In the beginning of August, at dawn and in front of more than a million young people, the priest DJ Guilherme Peixoto put on an electronic music set, a prelude to the final mass given by Pope Francis at World Youth Day. “I prepared everything to wake people up as if it were a hymn of glory to God, as our life has to be,” the priest fervently proclaimed.
The improvised after-party put together by Father Guilherme — his musical nickname — has been accumulating hundreds of thousands of views on different social media sites for days. The priest — a member of the Archdiocese of Braga, with over 180,000 followers on Instagram — creates his own compositions, based on homilies and encyclicals. He sometimes sprinkles in excerpts of speeches given by Pope Francis or John Paul II.
“Even after more than 25 years in the profession, what this DJ did left me a bit knocked out,” admits Javier Estalella, head of hiring at the Razzmatazz Room in Barcelona. “[But I think] that mixing ideology and [musical] performances usually isn’t a good idea,” he adds. There’s ideology here, certainly, but the connection is much deeper. While sound systems and religious ceremonies may seem antagonistic in values and social perception, they actually coincide in many respects.
Raves emerged in the U.K. out of the electronic music subculture of the 1980s and 1990s. They hid in unconventional corners: deserted warehouses, remote fields, or any available site away from the authorities. More than a party, they represented a cultural revolution, as the sociologist Sarah Thornton expresses in her book Club Cultures: Music, Media and Subcultural Capital (1996): “The phenomenon of raves arose as a cultural and social response to a generation that sought a space where it could break free from conventional norms. These parties — often illegal and held in makeshift venues — represented a search for freedom, authenticity and community through electronic music.” On the other hand, religious ceremonies date back to prehistoric times, with civilizations that celebrated rituals in honor of divinities or natural phenomena. These sacred acts took place in spaces dedicated to worship, with particular clothing for leaders and followers, as well as a strong sense of community and congregation.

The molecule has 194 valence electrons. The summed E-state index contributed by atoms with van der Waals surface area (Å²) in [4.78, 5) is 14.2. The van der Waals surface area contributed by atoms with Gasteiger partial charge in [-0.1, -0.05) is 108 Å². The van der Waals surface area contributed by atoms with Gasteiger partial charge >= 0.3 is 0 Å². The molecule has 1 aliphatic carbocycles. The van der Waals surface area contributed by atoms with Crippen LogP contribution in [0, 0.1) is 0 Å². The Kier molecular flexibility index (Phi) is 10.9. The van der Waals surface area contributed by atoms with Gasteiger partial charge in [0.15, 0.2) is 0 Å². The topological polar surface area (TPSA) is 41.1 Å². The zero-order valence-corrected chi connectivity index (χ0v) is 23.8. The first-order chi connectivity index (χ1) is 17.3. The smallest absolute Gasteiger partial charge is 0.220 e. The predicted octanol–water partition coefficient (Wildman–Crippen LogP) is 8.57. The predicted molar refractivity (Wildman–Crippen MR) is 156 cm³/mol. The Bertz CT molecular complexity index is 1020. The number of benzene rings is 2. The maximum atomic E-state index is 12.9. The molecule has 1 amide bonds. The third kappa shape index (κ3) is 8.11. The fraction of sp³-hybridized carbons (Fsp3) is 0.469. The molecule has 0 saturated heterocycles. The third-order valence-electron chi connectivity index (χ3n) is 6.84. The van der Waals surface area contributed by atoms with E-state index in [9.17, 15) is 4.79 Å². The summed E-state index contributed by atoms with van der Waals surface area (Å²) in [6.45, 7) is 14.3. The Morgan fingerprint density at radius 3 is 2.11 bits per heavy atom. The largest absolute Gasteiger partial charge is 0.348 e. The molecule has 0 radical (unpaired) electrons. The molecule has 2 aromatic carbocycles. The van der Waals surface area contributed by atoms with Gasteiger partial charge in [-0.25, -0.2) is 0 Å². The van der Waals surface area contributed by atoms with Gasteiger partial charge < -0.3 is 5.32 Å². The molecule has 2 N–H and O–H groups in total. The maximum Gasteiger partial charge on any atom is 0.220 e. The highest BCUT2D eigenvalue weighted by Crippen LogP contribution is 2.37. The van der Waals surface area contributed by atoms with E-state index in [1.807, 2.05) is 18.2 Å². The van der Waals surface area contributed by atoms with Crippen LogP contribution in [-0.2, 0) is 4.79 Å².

“Rituals, in all their forms, are outward manifestations of a deep, inner connection to the transcendental,” writes psychologist Carl Gustav Jung in Psychology and Religion (1938). Both raves and religious ceremonies fulfill a human need to meet and connect with something bigger than themselves. Although these manifestations may seem to be polar opposites of each other, both seek to elevate the human spirit through collective experience and ecstasy, whether musical or spiritual. “The rave is more than music and drugs: it’s a lifestyle. It [involves] beliefs, a behavior of a ritual type. For the person who participates, it’s like a religion; from the point of view of the common observer, it looks more like a sinister cult,” writes British essayist Simon Reynolds in his 1998 book Energy Flash: A Journey through Rave Music and Dance Culture.
In the same vein, the sociologist Emile Durkheim argued that religious ceremonies, through ritual and repetition, create a collective effervescence, a state in which individuals feel connected to each other and to something larger. “Man constantly seeks the company of [those] whom he considers his fellow men and seeks to distance himself from all others. This tendency manifests itself with special sentiments that are more visible on solemn occasions, when individuals come together,” he wrote in The Elementary Forms of Religious Life (1912).
Two worlds that aren’t so far apart
The threshold that separates one and the other world has been crossed on several occasions. In some European and American cities, deserted religious buildings have mutated into electronic music clubs, taking advantage of the excellent acoustics of the churches’ structures. For instance, the Church Nightclub in Denver stands out as an emblem of the city’s nightlife. In New York’s East Village, the gay club La Saint — open between 1980 and 1988 — was also known as “the Vatican of discos.” The Limelight in New York, meanwhile, is perhaps one of the most famous examples of a church that was converted into a nightclub.